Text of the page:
Informal communication was particularly interesting in the case of Bill because, as a non-Japanese-speaking outsider, he wasn't able to fully participate in the conversation. However, as a clue to the extent of the diffuse nature of this communication context, Bill's mere presence as the senior member of the training team was very important in building relationships. The high-context act of a higher status individual being personally present was so important that in some cases it didn't really matter if Bill could understand the actual information that was communicated. Bill explained,
We'll go [to Japan] and there will be meetings [where] I don't know what's going on. I'll sit there for five hours . . . and when it's important that I know something or they want some feedback, then they'll stop and they'll translate: “This is what we talked about. Now, what do you think? Do you have any ideas?” . . . But my presence is very important . . . because what I'm saying is, “I value you very much” . . . even if I don't know what the heck is going on.
This situation is not unlike the common practice of inemuri—literally “to be asleep while present”—as described by Steger (2003). The acceptance of this practice depends on the involvement required of the individual and the power dynamics of the situation. Subordinates are often expected to take care of the details, but the actual presence of the executive is required, even if he is not actively involved (Steger, 2003).
Bill explained why personal presence was so important for the team in Japan, while it was not strongly emphasized in the United States: “Yes, we've had training and, yes, people learn a certain amount, but they need to see you and they need to feel . . . your presence because this is a person-to-person culture.” As an example, he noted that the country manager of the company had flown several hours to personally apologize when an important person was mistakenly passed over for an award. He contrasted this act with what would likely have happened in the United States in the same situation: a sincere phone call from the country manager, who would have apologized and offered to make it up at a later time. This instance is similar to David Victor's (1992) discussion of the importance of face-to-face communication in Japan, especially when that communication comes from a person with status in the organization. He notes an incident in which a Japan Airlines (JAL) plane crashed due to negligence on the part of the company. “Yet only one passenger sued the airline—not because the passengers would lose such a case under the Japanese system but, rather, because the president of JAL apologized in person to every family with a relative killed or injured in the crash” (p. 126).
For the team members, informal, contextual communication took place not only after the training but throughout the entire trip to Japan, including pre-training lunches with key colleagues. When I asked if there really was a contrast between the United States and Japan with respect to this practice, Bill said that although these kinds of business lunches are common in the United States, it would be acceptable for the team to omit a lunch meeting there but not in Japan. He explained that in Japan the implication would be that the colleagues were not worth the time and that their input was not important. Bill noted that pre-training meetings helped the team “adjust and adapt” the training to various audiences. The importance of these pre-meeting conversations has been noted by other Japan scholars and observers (Lost in Japan, 2006; Yamada, 2002).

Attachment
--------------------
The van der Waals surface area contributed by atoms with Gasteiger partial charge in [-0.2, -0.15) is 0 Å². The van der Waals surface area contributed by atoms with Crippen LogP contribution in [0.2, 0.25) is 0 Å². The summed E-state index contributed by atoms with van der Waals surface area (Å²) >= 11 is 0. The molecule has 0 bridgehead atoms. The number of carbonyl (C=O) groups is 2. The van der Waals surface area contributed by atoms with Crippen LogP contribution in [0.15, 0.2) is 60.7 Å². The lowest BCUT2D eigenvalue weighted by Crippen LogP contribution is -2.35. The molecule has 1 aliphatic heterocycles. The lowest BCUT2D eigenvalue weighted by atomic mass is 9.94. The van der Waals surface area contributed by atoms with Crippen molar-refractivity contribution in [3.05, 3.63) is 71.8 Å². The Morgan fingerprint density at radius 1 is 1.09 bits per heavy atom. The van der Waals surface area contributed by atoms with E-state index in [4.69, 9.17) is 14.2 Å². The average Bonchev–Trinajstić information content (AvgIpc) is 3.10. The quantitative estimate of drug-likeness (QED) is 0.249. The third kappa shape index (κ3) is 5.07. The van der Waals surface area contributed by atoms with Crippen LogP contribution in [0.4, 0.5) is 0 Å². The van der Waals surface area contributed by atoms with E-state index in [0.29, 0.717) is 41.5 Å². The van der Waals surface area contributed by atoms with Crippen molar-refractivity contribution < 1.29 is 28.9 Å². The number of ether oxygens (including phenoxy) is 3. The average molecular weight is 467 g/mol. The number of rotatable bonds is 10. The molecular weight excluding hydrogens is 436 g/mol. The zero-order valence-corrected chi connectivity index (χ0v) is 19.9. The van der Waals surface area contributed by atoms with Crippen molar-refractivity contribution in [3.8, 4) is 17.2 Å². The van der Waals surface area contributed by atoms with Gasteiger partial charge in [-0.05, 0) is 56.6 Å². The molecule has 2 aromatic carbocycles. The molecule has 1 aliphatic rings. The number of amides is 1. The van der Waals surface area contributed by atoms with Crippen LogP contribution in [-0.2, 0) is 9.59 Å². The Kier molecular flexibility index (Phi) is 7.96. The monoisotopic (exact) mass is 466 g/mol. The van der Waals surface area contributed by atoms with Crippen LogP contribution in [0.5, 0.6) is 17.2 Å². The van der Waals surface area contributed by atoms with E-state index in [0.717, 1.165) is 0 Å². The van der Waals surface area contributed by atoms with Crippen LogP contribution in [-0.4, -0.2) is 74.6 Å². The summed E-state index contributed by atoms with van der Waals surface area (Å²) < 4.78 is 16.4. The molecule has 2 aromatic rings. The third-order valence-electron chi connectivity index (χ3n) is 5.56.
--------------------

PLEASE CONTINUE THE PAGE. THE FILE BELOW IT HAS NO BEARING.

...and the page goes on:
The awards banquet was even more important. Bill noted that “we actually had more people that came to the recognition dinner than came to the training because that is so important.” This is a significant point: If the importance of the recognition dinner can be measured against the training presentation by the number of people who attended, then the recognition dinner was the more important of the two. And, in fact, the participants confirmed that the dinner was more important. On several occasions—before and after the recognition dinner had taken place—the participants informed me that it was the most important part of the training. As part of my postanalysis check with the participants, I wrote that social events such as the awards banquet were “as important” as the formal training, but all three participants corrected me in their feedback and said they were more important.
The training process provided not just an opportunity for audience members to increase their knowledge and skills but also, through social events, to be recognized for their accomplishments. This recognition, according to the team members, was the highlight of the training for many people. Awards, based on sales accomplishments, were given in the form of Hawaiian leis, which had no real monetary value but rather a symbolic value, similar to other context-based signs of status . Although it was not a complicated matter to buy leis to recognize people, this detail was first talked about in a planning meeting six weeks in advance of the recognition dinner and before much of the training content had been decided. The team members not only realized that the recognition was important to the success of the training but also planned out how to act upon this belief well in advance.